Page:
Earlier this Spring, the documentary film Andrew Bird: Fever Yearwas screened at fourteen festivals. Containing interviews, concert footage, and capturing rehearsals of works in process, it looks to be a fascinating corollary to Break it Yourself, Bird’s latest studio album (out now via Mom and Pop). Would love to review a screener of the film (anyone?).
Tonight, the Alabama Symphony, conducted by Justin Brown, appears at Carnegie Hall as part of Spring for Music, a week long celebration of out-of-town orchestras with adventurous programming aesthetics. Many of them are making their Carnegie Hall debuts; all of them are bringing programs of interest and demonstrating that, despite the oft-reported economic vicissitudes in the world of classical music, there remains a tremendous vitality of orchestral music making throughout North America.
In addition to a repertory standby, Beethoven’s Seventh Symphony, the ASO presents two New York premieres of pieces they commissioned: Avner Dorman’s Astrolatry and Paul Lansky’s Shapeshifters. The latter work is a double piano concerto for the duo Quattro Mani.
The same forces recently recorded it, as well as two other pieces by Lansky, for Bridge . The disc, titled Imaginary Islands, shows off Lansky’s music at its most colorful, filled with virtuosic passages for the soloists and formidably propulsive post-minimal writing for the orchestra. The composer’s take on minimal figuration is a fascinating marriage of an “enhanced” harmonic palette, one evocative of Messiaen as often as it is of Adams, with crackling ostinati and pileups of syncopation.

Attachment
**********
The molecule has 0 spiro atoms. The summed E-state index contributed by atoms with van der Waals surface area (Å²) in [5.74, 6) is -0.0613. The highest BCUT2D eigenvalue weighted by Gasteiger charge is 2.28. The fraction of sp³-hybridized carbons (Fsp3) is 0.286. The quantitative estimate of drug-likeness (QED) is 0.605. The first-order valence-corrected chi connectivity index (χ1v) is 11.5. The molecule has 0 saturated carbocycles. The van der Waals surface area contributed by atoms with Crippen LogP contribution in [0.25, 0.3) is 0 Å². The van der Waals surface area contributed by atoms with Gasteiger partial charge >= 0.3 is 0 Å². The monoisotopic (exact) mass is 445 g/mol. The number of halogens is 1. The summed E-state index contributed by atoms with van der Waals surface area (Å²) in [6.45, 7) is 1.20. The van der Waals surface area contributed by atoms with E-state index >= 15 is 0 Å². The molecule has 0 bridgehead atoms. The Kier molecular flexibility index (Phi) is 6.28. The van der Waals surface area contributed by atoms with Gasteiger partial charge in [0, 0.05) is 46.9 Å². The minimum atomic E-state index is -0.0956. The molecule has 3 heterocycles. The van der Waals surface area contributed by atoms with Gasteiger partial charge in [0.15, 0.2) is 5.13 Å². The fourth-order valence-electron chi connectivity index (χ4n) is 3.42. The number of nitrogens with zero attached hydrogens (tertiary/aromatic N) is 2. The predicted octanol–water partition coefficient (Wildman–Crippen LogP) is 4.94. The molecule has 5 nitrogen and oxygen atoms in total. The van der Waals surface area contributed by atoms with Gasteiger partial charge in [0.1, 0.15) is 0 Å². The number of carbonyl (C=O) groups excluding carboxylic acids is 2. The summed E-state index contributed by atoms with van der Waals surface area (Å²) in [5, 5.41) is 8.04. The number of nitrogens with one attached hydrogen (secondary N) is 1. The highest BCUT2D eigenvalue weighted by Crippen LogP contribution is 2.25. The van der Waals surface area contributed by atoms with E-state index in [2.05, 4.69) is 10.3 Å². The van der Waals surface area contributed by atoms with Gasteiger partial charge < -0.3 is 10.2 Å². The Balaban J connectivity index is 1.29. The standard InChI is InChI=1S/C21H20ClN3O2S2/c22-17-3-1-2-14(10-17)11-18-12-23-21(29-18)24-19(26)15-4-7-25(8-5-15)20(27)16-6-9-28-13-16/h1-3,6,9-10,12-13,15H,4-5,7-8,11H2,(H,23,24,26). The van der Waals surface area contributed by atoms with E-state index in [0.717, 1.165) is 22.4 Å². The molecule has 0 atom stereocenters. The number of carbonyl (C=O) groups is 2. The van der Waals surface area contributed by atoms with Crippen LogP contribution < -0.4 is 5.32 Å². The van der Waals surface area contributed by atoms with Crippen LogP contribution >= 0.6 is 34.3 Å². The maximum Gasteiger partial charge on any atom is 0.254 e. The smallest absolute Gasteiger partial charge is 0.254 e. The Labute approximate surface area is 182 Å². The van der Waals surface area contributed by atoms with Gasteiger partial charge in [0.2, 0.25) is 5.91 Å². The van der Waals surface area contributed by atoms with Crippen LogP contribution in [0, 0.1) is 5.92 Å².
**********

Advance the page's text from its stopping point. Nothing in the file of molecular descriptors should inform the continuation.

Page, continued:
The recording demonstrates how far the ASO has come in a relatively short period of time: less than twenty years ago (in 1993), the orchestra had declared bankruptcy and its future was very much in doubt. The musicians and Brown, who soon departs from his position as their music director, should be proud of the successes the ASO has enjoyed in recent years. The standard of playing has risen, the orchestra’s programming has included a number of new works including several commissions, and they have been featured on several recording projects. This week’s visit to Carnegie Hall: a well-deserved victory lap!
My review of Kronos Quartet’s concert at Zankel Hall ran this past Friday on Musical America. The program featured a “one night only” reunion with former Kronos cellist Joan Jeanrenaud, performing music by Vladimir Martynov, which was marvelous, and “Secret Word,” a piece dedicated to Pee Wee Herman, which was not so marvelous…
If you missed the concert (or even if you didn’t!), I strongly suggest checking out Kronos’s latest Nonesuch CD, a Martynov portrait.
Dark UrrrU/Waterfinder - cassette split (via the sadly now defunct Peasant Magik): A generous helping of drones, post-psych reverberations, spoken word and caterwauling from Portland, Maine supergroup.
Sharon Van Etten – Tramp (Out this week via Jagjaguwar). Her last album was indeed Epic; and this one has breakout hit all over it. Check out L Magazine’sarticle on Sharon: she’s interviewed by Wye Oak’s vocalist Jenn Wasner.
Sharon Van Etten
Tim Berne -Snakeoil (ECM Records): Also out this week, alto saxophonist Tim Berne’s most “chamber music” flavored foray to date. Ches Smith, Oscar Norieaga, and Matt Mitchell join Berne on his first studio recording in years, creating supple, dynamic, and adventurous renditions of a set of new original compositions.